Many bemoan the growth of partisan polarization in the US Congress and many state legislatures, and somehow want to get parties out of politics. Here in Oregon, we're going to vote on a top-2 primary system in 2006; there is another proposal for a non-partisan legislature that may also make it to the ballot.

Non-partisan redistricting commissions, one that would draw lines without respect to incumbency, but would honor existing communities of interest, is a better solution. This way, we'd avoid politicians who draw lines only to benefit their own party or their own political position. We'd stop the practice of cutting up cities and neighborhoods just to allocate particular types of voters. And I suspect, even in the short run, elections would become more competitive and we'd see fewer partisan extremists.

Yes, some areas of the country have become reliably Republican or Democratic, and there is no way to force a competitive two party election in those areas. But in a state like Oregon, there is no reason that we should not have four or even five competitive contests each cycle.

We can't remove parties from politics, but that doesn't mean we can't help make party politics more competitive.

Carter Baker Report

Much reaction about the election reform community on the Carter Baker commission report. Fairness in advertising; I was commissioned to write a report on ballot integrity and vote by mail for the commission.

The sections of signature checking and vote by mail come from my work. I had quite a time convincing the folks at the Commission that Oregon really checked every single signature. In one interesting conversation, I just kept repeating "yes, they check every single signature."
"How many signatures do they skip?"
"EVERY Single Signature."

This point has been missed by some critics who, focusing on the REAL ID proposal, believe that absentee and vote by mail provisions treat certain voters differently. Not true--REAL IDs woud presumably be used when a voter first registers, from then on, signature checks would be used.

Some other thoughts and reactions:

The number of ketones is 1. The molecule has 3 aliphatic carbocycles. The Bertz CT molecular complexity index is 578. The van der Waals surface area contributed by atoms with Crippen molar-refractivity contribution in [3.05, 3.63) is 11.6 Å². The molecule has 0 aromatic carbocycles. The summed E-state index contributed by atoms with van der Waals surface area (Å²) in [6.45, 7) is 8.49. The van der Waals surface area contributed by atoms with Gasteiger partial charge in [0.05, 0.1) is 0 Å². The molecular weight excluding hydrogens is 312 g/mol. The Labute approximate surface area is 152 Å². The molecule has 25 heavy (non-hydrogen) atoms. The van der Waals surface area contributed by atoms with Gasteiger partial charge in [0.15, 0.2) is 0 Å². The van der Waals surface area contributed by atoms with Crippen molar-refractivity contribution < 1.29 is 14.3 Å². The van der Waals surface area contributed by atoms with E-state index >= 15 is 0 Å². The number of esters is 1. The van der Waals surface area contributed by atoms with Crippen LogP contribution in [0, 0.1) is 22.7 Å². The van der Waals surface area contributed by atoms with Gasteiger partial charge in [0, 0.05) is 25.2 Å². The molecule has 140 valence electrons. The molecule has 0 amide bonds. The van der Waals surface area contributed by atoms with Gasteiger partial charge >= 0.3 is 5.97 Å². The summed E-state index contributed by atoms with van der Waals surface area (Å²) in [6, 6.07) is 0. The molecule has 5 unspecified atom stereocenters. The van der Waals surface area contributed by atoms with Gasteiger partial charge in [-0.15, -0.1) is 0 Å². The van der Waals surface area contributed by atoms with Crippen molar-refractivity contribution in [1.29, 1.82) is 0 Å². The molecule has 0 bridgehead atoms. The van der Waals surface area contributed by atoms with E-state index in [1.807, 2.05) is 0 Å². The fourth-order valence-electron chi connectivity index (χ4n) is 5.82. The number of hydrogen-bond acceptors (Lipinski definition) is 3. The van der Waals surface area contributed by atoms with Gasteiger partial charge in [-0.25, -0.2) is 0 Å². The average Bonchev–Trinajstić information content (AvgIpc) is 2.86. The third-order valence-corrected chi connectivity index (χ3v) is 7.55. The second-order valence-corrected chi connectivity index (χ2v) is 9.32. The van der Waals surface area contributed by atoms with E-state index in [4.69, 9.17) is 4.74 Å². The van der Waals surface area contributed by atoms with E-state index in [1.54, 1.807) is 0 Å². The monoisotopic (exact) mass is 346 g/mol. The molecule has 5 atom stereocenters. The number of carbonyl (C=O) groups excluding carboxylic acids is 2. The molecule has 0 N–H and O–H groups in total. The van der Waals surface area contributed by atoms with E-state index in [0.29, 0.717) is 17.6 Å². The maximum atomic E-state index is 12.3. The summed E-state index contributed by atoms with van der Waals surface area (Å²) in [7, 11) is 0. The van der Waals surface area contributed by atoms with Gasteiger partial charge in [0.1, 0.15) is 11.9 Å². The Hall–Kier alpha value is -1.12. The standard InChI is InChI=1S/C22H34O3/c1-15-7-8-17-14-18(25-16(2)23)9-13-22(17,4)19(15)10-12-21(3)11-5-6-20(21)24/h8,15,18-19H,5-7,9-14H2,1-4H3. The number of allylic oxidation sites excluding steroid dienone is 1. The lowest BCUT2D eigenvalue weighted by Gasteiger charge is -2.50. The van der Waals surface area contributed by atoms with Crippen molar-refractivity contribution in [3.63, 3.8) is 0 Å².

• Rick Hasen is, as usual, right on target, highlighting the positive aspects of the report but complaining about the scattershot recommendations. As he predicted, blog and press relsease reactions already focus on some of the less central aspets of the report.
  • Rob Richie ( , at, criticizes the report for not recommending IRV.
  • The directors of at Counterpunch, criticize the report for not suggesting ways to break the two party monopoly on elections.
  • John Conyers Jr. says that the recommendation for IDs is a thinly veiled Republican plot to disenfranchise citizens.
  • Mike Alvarez and Thad Hall provide their own reactions, noting that some of the recommendations repeat initiatives taking place on other fronts. Most importantly, the suggestion for interoperability, far from being "expensive and complex" (according to Tova Wang), could actually simplify voter registration and ballot administration nationwide.
  • Tova Wang is right that the Commission was particularly interested in ballot integrity issues. I suspect, however, that they agree with Wang that voter distrust is an important issue; they disagree with her whether ballot integrity matters to trust.
    Our own research, albeit limited to Miami-Dade, indicates that those voters who do report concerns that their ballot will be counted accurately are significantly less likely to take advantage of new balloting systems.
    All the focus on election administration won't solve the participation problem anyway. Fundamentally, the way to increase participation is to increase feelings of empowerment and efficacy in the population.


My pirate name is:

Captain Sam Bonney

Even though there's no legal rank on a pirate ship, everyone recognizes you're the one in charge. You can be a little bit unpredictable, but a pirate's life is far from full of certainties, so that fits in pretty well. Arr!

Get your own pirate name from

Sunday, September 18, 2005

Bill in US House attempts to guarantee absentee voting rights to displaced citizens

Proposed legilsation in the US House of Representatives attempts to assure absentee voting rights to citizens displaced by Hurricane Katrina.

HR3734, sponsored by Alabama Rep. Arthur Davis, extends overseas voting rights to citizens who certify that they have been displaced by katrina. It looks like all the bill requires is a "certification" or "affidavit" to a state official.

Interestingly, the impact of this is that it may allow Louisiana residents to continue to vote in LA elections through 2008, even though many may never return to the state.

Demopolis Times Story

Wednesday, September 14, 2005

Belated Blogging of APSA

This is a belated posting on APSA. Sorry that I didn't get the chance to write during the conference, or after. The first two weeks of the semester at Reed College can be overwhelming.